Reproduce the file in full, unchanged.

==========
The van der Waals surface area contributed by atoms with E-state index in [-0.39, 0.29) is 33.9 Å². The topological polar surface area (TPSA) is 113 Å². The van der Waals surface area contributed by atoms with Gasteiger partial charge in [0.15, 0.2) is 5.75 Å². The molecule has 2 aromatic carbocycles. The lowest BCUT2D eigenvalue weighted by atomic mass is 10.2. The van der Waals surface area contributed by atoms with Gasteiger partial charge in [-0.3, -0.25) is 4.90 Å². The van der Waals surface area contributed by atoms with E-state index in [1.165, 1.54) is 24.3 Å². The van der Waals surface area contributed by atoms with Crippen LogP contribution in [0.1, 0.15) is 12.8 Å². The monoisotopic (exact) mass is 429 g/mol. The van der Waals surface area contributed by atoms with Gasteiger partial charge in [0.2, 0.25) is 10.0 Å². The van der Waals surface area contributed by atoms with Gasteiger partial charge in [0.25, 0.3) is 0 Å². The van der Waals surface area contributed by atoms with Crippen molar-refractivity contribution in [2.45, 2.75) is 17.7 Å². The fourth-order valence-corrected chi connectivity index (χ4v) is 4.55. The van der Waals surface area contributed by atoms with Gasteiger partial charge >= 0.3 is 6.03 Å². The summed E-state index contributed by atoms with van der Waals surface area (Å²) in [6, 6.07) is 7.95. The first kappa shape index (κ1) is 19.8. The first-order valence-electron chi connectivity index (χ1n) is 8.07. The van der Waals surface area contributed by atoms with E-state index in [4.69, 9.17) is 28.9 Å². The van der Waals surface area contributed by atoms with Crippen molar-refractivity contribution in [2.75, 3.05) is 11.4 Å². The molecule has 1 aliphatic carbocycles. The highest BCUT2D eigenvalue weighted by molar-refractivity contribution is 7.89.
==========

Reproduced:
The van der Waals surface area contributed by atoms with E-state index in [-0.39, 0.29) is 33.9 Å². The topological polar surface area (TPSA) is 113 Å². The van der Waals surface area contributed by atoms with Gasteiger partial charge in [0.15, 0.2) is 5.75 Å². The molecule has 2 aromatic carbocycles. The lowest BCUT2D eigenvalue weighted by atomic mass is 10.2. The van der Waals surface area contributed by atoms with Gasteiger partial charge in [-0.3, -0.25) is 4.90 Å². The van der Waals surface area contributed by atoms with E-state index in [1.165, 1.54) is 24.3 Å². The van der Waals surface area contributed by atoms with Crippen LogP contribution in [0.1, 0.15) is 12.8 Å². The monoisotopic (exact) mass is 429 g/mol. The van der Waals surface area contributed by atoms with Gasteiger partial charge in [0.2, 0.25) is 10.0 Å². The van der Waals surface area contributed by atoms with Gasteiger partial charge in [0.25, 0.3) is 0 Å². The van der Waals surface area contributed by atoms with Crippen molar-refractivity contribution in [2.45, 2.75) is 17.7 Å². The fourth-order valence-corrected chi connectivity index (χ4v) is 4.55. The van der Waals surface area contributed by atoms with Gasteiger partial charge >= 0.3 is 6.03 Å². The summed E-state index contributed by atoms with van der Waals surface area (Å²) in [6, 6.07) is 7.95. The first kappa shape index (κ1) is 19.8. The first-order valence-electron chi connectivity index (χ1n) is 8.07. The van der Waals surface area contributed by atoms with E-state index in [4.69, 9.17) is 28.9 Å². The van der Waals surface area contributed by atoms with Crippen molar-refractivity contribution in [2.75, 3.05) is 11.4 Å². The molecule has 1 aliphatic carbocycles. The highest BCUT2D eigenvalue weighted by molar-refractivity contribution is 7.89.